After protests in Auckland and Wellington, and further planned protests outside Burger Fuel fast food stores across the North Island and in Sydney, Burger Fuel has recently backed down and agreed not to use the 90 day hire and fire legislation in its franchises.
The protests were against the sacking of Joanne Bartlett from her job in an Auckland Burger Fuel store on the 89th day of her 90 day trial period. She was fired just after asking for more than one 10 minute break during her eight hour shift. No reason was given for her dismissal.
Although it has not been finalised yet, we believe Burger Fuel have agreed to fairly compensate Bartlett, to remove the 90-day no-rights trial period from their individual agreements with workers, and to remove any anti-union conditions from their individual agreements.
This win, while minor, is important. Many capitalists in this day and age of slick marketing and ‘public relations’ are vulnerable to mobile groups which can turn up unannounced outside their business using lightening pickets, turn away customers, and give them bad publicity. As it looks like the Nats are going to extend the 90 day hire and fire bill to all workplaces, it shows that this direct action can stop these laws being used by bosses. It also shows a way around our vicious anti-strike laws. Workers can use these tactics without the prospect of getting fired or suspended.
There has been a lot of interest recently in these tactics. Solidarity network groups, which aim to give solidarity to workers across workplaces and communities, have formed in Auckland, Wellington (Wellington Workers’ Solidarity Network) and Dunedin, with one soon to be formed in Christchurch. Auckland Solidarity quickly organised and co-ordinated the nationwide protests in not only the bigger cities but also in small cities like Napier, Tauranga and Palmerston North that were due to go ahead on 4 September, a major reason why Burger Fuel backed down. Unite Union is also using similar tactics with the formation of its Utu Squad (utu means something like reciprocity, to give back what you receive, although it is often translated as meaning revenge) to ‘name and shame bad employers’. Mike Treen, Unite national Director, has said “If the government takes away workers’ rights to use legal means to protect themselves from unjust actions like this then workers have to go back to the tradition of direct action as the only way left to support workers like Joanne”.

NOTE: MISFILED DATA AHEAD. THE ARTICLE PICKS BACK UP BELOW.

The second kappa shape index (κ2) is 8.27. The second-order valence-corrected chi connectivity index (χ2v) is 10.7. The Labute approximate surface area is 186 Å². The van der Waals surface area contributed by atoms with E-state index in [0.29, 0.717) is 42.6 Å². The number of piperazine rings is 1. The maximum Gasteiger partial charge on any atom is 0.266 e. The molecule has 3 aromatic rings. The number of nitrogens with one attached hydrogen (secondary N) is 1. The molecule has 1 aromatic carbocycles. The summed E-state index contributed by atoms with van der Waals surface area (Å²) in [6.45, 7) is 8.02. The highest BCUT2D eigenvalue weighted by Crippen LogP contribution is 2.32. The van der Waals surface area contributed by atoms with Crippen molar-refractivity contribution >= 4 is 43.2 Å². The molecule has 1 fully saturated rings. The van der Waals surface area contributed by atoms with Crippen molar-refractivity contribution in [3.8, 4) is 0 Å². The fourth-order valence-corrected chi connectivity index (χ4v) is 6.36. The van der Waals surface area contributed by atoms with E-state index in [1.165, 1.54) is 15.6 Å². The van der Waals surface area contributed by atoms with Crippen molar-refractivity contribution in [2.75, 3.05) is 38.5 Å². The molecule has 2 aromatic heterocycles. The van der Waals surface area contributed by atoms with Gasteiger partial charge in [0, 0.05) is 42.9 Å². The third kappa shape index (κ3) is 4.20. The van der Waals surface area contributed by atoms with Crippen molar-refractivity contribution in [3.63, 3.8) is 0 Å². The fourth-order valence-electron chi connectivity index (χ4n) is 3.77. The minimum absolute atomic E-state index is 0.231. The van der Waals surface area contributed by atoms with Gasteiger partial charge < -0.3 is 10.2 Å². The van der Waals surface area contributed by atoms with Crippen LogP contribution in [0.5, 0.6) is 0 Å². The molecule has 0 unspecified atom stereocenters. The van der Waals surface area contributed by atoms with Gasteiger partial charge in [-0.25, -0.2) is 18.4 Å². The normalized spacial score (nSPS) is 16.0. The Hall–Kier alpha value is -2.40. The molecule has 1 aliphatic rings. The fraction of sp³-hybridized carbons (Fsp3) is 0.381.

However, as with any tactic, it ain’t perfect. It can be just spectacular outside organising, rather than workers inside a workplace organising themselves. It can be dependent on publicity or image making, rather than strength on the ground. And it can be used by union bureaucrats like Treen for their own ends – such as increasing their market share. After all, unions negotiate with capitalists the rate of our exploitation, rather than seek to abolish it. If you’d like to support the actions of these groups, then contact them and they will add you to their contact lists. If you’re in Auckland, go to their website solidarity.org.nz; if you’re in Wellington, email wellingtonsolidarity [ at ] gmail.com
I'm curious to know whether
I'm curious to know whether the workers' solidarity networks intend to do direct action around small fights in a SeaSol-style as well as strike support (asked on ABC but got no answer) - In any case, great result! Good luck!
I can only speak for the one
I can only speak for the one I'm involved in, the Wellington Workers' Solidarity Network, but yes, we do.
edit - FWIW, this fight wasn't strike support, there was no industrial action taken by the Burger Fuel workers themselves.
still, a good result, thanks
still, a good result, thanks for letting us know about it